Fall River and New Bedford MCAS results, side by side

Mike McCarthy, Research Assistant, Urban Initiative


MCAS scores were released last week, and when I wanted to compare the results from schools in the SouthCoast’s two cities, New Bedford and Fall River, I visited the “2013 SouthCoast MCAS Scores by District” on The Standard Times website. I was perplexed to find that neither the Fall River public school district or the city’s Atlantis Charter School were included the paper’s breakdown of test scores for SouthCoast communities. Although, they do list Fall River’s vocational technical high school. Turning to the article “Latest MCAS results a mixed bag for Greater Fall River schools,” in the Fall River Herald, I found New Bedford had been omitted entirely.

New Bedford and Fall River are the largest population centers in the region. Demographically, these cities have no equal in the SouthCoast outside of each other. You could compare the MCAS scores of Fairhaven’s 1,980 public school student population to New Bedford’s 12,616 enrolled, but it does little when you are trying to inform the conversation around educational policy-making in the SouthCoast’s largest urban areas. The elements that produce high test scores in a town might not be possible to implement in a neighboring city with 6 times the test takers. This is why it is essential when talking about MCAS achievements, and when searching for best practices in education policy in general, for the conversation to be between all the communities in the SouthCoast, and not just limited to a New Bedford-centric, or a Fall River-centric analysis.

To allow for easy comparisons, Fall River and New Bedford’s public schools, greater regional vocational technical high schools, and charter schools are displayed in the graphs below with each city side by side and state-wide results overlaid. You can scroll over the bar to reveal each data point’s Composite Performance Index (CPI). The CPI uses a 100-point index as a means of interpreting the MCAS Proficiency Index, for evaluating student performance on the standard MCAS exam, and the MCAS-Alt Index, used for the MCAS Alternative Assessment. The numbers are calculated separately, by student, for each subject and grade level by the Massachusetts Department of Education and make for easy comparisons between cities and the state-wide average.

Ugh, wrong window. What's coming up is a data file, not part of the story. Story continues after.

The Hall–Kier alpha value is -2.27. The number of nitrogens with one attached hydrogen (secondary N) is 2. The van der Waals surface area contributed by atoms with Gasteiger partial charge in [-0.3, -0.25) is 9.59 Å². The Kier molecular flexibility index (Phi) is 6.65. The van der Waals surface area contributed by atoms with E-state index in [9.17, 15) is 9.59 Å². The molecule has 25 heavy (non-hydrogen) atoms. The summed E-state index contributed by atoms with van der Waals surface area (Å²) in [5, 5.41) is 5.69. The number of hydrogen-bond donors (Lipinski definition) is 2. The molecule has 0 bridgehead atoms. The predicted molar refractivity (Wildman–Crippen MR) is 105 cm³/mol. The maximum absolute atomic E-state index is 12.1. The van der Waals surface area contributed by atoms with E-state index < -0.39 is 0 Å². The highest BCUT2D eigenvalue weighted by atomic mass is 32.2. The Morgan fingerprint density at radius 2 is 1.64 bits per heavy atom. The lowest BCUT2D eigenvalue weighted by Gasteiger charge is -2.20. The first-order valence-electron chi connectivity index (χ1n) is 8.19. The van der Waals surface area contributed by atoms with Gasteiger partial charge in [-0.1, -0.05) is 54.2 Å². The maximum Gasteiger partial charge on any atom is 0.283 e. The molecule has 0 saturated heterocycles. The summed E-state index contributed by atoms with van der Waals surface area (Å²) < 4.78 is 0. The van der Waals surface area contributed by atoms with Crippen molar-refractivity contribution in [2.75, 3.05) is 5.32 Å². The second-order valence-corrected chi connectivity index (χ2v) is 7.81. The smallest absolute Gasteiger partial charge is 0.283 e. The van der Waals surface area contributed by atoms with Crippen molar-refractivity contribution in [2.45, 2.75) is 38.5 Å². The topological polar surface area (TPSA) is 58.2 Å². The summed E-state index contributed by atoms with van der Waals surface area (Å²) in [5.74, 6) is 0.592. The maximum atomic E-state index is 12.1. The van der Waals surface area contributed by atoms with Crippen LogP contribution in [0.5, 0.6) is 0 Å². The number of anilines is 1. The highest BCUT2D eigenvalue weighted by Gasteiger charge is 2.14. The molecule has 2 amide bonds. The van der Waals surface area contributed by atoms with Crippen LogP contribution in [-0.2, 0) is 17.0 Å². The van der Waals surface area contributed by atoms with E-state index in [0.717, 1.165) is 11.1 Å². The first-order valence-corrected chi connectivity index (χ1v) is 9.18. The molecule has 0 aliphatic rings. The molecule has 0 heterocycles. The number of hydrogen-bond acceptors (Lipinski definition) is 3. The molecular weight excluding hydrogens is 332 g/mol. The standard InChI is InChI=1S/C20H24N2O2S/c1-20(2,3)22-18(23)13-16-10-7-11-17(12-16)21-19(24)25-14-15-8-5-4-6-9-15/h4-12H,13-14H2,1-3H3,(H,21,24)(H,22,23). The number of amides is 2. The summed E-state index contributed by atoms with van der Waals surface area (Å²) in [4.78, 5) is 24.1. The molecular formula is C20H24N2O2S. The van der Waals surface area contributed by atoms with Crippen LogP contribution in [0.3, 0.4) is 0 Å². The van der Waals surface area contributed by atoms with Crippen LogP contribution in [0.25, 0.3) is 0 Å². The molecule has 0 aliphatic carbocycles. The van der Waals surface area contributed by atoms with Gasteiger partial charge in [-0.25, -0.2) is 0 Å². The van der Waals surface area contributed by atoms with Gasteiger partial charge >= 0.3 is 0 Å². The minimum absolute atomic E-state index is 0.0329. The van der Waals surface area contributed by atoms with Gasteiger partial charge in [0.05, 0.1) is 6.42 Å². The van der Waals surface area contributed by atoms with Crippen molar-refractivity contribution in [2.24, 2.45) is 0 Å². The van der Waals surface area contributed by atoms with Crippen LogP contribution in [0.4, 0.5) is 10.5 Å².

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Looking at the data, we can see, for instance, that high school students in Fall River are outscoring their New Bedford counterparts. New Bedford High School was recently designated a “Level 4” school by the state, a move which gives new superintendent Pia Durkin the power to quickly make changes to the underperforming school. When looking for new approaches, it may be worthwhile, in this case, to see if what’s being done right in Fall River can fix what’s wrong in New Bedford.
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